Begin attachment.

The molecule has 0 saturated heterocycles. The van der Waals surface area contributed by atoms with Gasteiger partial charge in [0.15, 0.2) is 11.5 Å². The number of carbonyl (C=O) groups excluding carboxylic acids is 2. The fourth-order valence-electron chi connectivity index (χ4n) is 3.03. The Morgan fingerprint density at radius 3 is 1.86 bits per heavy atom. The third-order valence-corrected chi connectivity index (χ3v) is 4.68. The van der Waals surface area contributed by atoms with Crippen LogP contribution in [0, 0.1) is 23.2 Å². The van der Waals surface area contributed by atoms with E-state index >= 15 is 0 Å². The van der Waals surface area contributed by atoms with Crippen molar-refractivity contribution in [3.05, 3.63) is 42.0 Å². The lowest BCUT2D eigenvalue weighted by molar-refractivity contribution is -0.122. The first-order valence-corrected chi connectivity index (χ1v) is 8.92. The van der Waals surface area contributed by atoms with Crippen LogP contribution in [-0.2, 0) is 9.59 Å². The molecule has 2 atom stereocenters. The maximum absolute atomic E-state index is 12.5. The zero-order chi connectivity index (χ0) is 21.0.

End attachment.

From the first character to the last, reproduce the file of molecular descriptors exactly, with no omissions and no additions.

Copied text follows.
The molecule has 0 saturated heterocycles. The van der Waals surface area contributed by atoms with Gasteiger partial charge in [0.15, 0.2) is 11.5 Å². The number of carbonyl (C=O) groups excluding carboxylic acids is 2. The fourth-order valence-electron chi connectivity index (χ4n) is 3.03. The Morgan fingerprint density at radius 3 is 1.86 bits per heavy atom. The third-order valence-corrected chi connectivity index (χ3v) is 4.68. The van der Waals surface area contributed by atoms with Crippen LogP contribution in [0, 0.1) is 23.2 Å². The van der Waals surface area contributed by atoms with E-state index >= 15 is 0 Å². The van der Waals surface area contributed by atoms with Crippen molar-refractivity contribution in [3.05, 3.63) is 42.0 Å². The lowest BCUT2D eigenvalue weighted by molar-refractivity contribution is -0.122. The first-order valence-corrected chi connectivity index (χ1v) is 8.92. The van der Waals surface area contributed by atoms with Crippen LogP contribution in [-0.2, 0) is 9.59 Å². The molecule has 2 atom stereocenters. The maximum absolute atomic E-state index is 12.5. The zero-order chi connectivity index (χ0) is 21.0.